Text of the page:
11. The history of relations between the United Kingdom and Iran from 1979 to 2000 is set out in the FCO memorandum appended to the interim Report.[8] Following a lengthy period when diplomatic relations were downgraded—although trading and other links continued—there were some positive developments by 1985. In December of that year, however, elements within the Iranian leadership hostile to the United Kingdom created new tensions in the relationship, which eventually led to the withdrawal of all diplomatic staff from Tehran in 1987. Relations were also affected by the West's political and material support for Saddam Hussein during the Iran-Iraq war.

12. Following negotiations, agreement was reached to restore full diplomatic relations in November 1988, only to be thrown completely off course by the fatwa issued by Ayatollah Khomeini calling for the assassination of Mr Salman Rushdie. This development caused all European Union member states to withdraw their ambassadors from Tehran and it was not until the Gulf War of 1990 that signals of a more positive attitude by Iran began to be received.

13. Iran's neutrality in the Gulf War, its assistance in gaining the release of British hostages held in the Lebanon, and its willingness to engage in dialogue were factors which helped to bring about a gradual improvement in relations during the 1990s, although there were highs and lows during the decade. A European Community-Iran dialogue was established in 1992, and moved up a gear following the election of the reformist President Khatami in 1997. In September 1998, the United Kingdom and Iran agreed to exchange Ambassadors and the relationship began to be characterised as one of 'constructive engagement'.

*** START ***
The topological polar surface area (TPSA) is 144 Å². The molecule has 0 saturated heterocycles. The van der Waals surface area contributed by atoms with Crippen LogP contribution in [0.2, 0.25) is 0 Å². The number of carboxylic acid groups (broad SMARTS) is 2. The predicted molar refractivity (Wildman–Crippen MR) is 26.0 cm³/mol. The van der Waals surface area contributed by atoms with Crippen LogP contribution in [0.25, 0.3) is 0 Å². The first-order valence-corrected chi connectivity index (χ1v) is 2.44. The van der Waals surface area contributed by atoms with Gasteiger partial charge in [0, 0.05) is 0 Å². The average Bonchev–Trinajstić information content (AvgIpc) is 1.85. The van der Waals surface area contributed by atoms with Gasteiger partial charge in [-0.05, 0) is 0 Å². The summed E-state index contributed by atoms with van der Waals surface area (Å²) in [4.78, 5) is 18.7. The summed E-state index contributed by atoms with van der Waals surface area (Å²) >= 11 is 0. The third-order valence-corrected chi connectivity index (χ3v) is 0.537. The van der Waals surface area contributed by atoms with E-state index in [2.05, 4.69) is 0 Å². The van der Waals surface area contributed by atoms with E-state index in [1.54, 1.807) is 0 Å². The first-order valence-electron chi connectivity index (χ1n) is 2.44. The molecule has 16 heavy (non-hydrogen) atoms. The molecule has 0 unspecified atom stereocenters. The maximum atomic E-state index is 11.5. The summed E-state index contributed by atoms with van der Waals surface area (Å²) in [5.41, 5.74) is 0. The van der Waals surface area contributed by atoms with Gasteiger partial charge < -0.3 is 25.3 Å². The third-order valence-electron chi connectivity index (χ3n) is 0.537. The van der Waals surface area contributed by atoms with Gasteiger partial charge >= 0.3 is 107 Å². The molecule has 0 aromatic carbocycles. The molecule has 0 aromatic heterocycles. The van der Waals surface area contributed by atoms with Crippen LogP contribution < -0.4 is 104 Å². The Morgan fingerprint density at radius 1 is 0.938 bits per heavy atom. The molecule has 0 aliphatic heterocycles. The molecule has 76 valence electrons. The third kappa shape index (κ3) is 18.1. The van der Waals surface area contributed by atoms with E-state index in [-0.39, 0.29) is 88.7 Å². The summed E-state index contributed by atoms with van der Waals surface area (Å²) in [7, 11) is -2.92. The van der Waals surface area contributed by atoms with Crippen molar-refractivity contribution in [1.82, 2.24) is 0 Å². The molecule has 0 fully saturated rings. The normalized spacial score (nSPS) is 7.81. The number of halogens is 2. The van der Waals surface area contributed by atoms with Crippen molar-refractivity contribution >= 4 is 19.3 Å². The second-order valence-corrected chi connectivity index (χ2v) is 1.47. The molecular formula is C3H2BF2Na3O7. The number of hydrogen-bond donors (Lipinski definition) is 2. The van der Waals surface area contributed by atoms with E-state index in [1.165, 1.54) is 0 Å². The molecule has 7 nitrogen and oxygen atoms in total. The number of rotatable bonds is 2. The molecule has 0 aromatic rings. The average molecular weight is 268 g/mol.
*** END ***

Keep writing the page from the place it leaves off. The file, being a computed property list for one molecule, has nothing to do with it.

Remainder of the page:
Developments since 2000

14. The Government's policy of constructive engagement has continued to the present day, with the full support of this Committee. In December 2001, we noted that "Iran's dual status as a member of the coalition with an active interest in a stable Afghanistan on its border, and as a state of concern with a recent history of extreme hostility towards the West, lends it a particular importance in contemporary international relations" and concluded that "the Government's and European Union's policies of constructive engagement with Iran deserve full support".[9]